© Michael Q. Powell. All rights reserved.

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When I spotted a small bird hanging from a branch, I zoomed in with my telephoto lens and discovered that it was a Yellow-rumped Warbler (Setophaga coronata). I could also see that there were numerous clusters of poison ivy berries on the branch, so I waited to see if I could capture an image of the warbler grabbing a berry.

The warbler turned its head away from me when it pulled the berry from the cluster, but fortunately turned back in my direction with the berry still visible in its mouth. I was really happy to get the shot and the warbler seemed to be berry contented.

Yellow-rumped Warbler

yellow-rumped warbler

© Michael Q. Powell. All rights reserved.

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Northern Flickers (Colaptes auratus), the most colorful woodpeckers in our area, prefer to eat ants and other insects. Now that the weather had gotten colder and insects are scarcer, they have switched their diet to include more berries and seeds.

Earlier this week I spotted this male Northern Flicker (males have moustaches and females do not) foraging among the clumps of poison ivy berries in a tree at Occoquan Bay National Wildlife Refuge. The photos give you a sense of the wonderful colors and patterns on the body of this incredible bird.

I didn’t get to see the insides of the wings of this particular flicker, but Northern Flickers on the East Coast have beautiful yellow-shafted feathers on the underside of their wings and tails. On the West Coast, Northern Flickers have red moustaches and red shafts on the underside of their wings and tails.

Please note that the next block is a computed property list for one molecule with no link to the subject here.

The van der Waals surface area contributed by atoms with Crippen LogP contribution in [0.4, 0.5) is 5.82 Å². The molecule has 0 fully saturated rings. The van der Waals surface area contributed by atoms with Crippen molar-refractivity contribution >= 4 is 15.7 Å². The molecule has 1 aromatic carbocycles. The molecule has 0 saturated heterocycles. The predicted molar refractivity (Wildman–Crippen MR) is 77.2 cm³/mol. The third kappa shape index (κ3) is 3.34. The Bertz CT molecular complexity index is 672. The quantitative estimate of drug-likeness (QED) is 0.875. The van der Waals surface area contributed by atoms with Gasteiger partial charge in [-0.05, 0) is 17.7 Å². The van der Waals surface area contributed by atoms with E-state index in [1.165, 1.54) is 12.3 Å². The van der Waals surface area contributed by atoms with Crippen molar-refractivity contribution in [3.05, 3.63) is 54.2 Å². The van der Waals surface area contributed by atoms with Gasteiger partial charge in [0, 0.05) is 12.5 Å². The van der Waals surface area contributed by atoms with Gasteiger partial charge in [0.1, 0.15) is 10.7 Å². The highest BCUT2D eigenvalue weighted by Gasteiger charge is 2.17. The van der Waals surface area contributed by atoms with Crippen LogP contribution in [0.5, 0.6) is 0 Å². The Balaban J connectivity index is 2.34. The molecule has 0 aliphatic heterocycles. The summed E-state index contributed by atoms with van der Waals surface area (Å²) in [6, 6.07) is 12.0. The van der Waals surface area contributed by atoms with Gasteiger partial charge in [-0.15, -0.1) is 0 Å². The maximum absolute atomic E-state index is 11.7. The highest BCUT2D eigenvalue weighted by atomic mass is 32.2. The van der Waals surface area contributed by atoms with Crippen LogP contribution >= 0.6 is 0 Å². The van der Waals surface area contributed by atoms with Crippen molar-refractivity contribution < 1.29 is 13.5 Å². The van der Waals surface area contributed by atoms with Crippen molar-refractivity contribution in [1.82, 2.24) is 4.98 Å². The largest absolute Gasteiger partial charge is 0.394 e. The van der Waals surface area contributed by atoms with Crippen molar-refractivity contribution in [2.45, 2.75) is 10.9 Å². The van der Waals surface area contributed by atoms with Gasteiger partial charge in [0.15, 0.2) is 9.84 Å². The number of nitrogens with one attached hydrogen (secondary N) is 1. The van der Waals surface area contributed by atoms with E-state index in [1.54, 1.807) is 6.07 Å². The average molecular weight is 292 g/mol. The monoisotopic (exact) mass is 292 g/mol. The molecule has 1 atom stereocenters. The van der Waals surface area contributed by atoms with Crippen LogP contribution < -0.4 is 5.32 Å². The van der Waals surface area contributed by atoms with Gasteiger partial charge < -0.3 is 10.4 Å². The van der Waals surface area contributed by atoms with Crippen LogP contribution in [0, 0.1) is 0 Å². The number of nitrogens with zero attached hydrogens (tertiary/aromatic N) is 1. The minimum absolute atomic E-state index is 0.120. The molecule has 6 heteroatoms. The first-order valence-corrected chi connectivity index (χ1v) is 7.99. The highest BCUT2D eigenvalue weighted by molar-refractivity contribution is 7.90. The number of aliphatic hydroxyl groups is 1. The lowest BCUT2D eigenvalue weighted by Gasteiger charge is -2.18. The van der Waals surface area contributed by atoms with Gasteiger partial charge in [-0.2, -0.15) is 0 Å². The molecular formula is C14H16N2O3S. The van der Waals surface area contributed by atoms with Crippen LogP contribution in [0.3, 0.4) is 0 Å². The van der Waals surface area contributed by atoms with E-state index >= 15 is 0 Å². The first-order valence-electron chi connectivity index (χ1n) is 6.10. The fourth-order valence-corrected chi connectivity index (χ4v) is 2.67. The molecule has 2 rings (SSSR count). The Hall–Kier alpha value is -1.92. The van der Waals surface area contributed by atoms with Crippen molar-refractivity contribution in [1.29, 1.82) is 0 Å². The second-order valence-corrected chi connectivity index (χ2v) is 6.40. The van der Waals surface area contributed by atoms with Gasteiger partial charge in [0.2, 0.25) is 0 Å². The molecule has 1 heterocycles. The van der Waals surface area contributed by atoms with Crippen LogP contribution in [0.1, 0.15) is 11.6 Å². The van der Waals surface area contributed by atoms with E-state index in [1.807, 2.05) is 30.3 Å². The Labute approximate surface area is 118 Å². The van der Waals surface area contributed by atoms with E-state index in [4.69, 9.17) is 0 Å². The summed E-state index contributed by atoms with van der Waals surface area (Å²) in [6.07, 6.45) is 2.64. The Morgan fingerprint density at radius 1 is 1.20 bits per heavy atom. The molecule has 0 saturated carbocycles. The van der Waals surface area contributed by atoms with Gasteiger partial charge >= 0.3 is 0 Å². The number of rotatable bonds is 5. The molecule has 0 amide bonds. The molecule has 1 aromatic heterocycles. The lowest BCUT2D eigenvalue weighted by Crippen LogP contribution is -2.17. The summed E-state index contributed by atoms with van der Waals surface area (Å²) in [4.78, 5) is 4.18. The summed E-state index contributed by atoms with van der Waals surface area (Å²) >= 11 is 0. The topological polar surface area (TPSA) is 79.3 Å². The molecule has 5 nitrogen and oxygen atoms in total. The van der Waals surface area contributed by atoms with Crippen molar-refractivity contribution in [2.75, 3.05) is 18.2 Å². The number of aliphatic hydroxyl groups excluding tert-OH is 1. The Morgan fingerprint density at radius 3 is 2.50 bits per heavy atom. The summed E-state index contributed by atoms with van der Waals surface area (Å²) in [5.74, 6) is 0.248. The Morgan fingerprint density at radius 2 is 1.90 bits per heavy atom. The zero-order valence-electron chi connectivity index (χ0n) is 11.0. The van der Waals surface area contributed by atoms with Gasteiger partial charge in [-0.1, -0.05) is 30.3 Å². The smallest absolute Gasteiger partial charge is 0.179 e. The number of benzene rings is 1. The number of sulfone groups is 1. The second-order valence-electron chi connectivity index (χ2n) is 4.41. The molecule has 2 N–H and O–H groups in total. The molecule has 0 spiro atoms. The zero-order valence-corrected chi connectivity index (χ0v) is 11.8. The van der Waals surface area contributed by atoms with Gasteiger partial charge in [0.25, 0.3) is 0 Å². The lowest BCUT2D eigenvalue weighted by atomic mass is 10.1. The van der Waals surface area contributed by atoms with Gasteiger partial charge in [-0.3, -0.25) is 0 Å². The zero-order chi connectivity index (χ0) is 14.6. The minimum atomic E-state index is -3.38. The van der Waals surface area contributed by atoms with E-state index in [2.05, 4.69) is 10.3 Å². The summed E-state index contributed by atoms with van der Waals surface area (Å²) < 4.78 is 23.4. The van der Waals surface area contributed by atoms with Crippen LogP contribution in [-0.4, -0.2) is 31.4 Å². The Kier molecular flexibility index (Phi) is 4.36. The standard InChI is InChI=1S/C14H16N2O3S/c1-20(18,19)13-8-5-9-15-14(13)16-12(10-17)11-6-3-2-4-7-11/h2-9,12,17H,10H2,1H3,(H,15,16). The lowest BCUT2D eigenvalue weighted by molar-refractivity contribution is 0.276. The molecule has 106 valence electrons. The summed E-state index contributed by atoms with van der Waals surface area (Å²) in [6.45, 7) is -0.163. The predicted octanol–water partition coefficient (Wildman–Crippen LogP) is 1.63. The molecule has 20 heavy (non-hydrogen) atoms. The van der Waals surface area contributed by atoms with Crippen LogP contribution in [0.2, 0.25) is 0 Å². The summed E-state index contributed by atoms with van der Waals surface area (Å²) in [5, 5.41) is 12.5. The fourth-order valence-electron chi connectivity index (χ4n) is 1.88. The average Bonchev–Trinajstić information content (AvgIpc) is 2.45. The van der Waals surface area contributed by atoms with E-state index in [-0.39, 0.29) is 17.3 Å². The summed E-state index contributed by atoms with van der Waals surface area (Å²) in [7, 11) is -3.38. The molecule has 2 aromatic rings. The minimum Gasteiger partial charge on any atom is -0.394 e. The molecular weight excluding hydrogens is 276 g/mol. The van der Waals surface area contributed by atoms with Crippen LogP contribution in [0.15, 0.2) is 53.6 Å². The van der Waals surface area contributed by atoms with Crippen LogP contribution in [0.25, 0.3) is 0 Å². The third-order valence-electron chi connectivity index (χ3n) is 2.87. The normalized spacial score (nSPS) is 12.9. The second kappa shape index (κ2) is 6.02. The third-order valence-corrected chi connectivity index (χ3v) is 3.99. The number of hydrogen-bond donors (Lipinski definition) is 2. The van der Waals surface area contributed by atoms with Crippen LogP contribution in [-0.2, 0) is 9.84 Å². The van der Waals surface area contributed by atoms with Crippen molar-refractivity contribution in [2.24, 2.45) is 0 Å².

Northern Flicker

Northern Flicker

© Michael Q. Powell. All rights reserved.

 

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Yellow-rumped Warblers (Setophaga coronata) eat mostly insects in the summer, but when the weather gets colder they switch to seeds and berries. This past week at Occoquan Bay National Wildlife Refuge I captured a number of shots of Yellow-rumped Warblers as they munched on what I think are poison ivy berries.

In the past, I have seen birds eating these berries only during the coldest days of the winter, leading me to think they were the only available food source. Who knows, maybe poison ivy berries are a real delicacy—though I am not will to try them to see if that is true.

 

 

Yellow-rumped Warbler

Yellow-rumped Warbler

Yellow-rumped Warbler

© Michael Q. Powell. All rights reserved.

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A Yellow-rumped Warbler (Setophaga coronata) really seemed to be enjoying the poison ivy berries that it managed to find on a frigid morning earlier this month at Occoquan Bay National Wildlife Refuge.

This little bird was so focused on finding food that it was not disturbed by my presence, which allowed me to capture a series of images.

Yellow-rumped Warbler

Yellow-rumped Warbler

Yellow-rumped Warbler

© Michael Q. Powell. All rights reserved.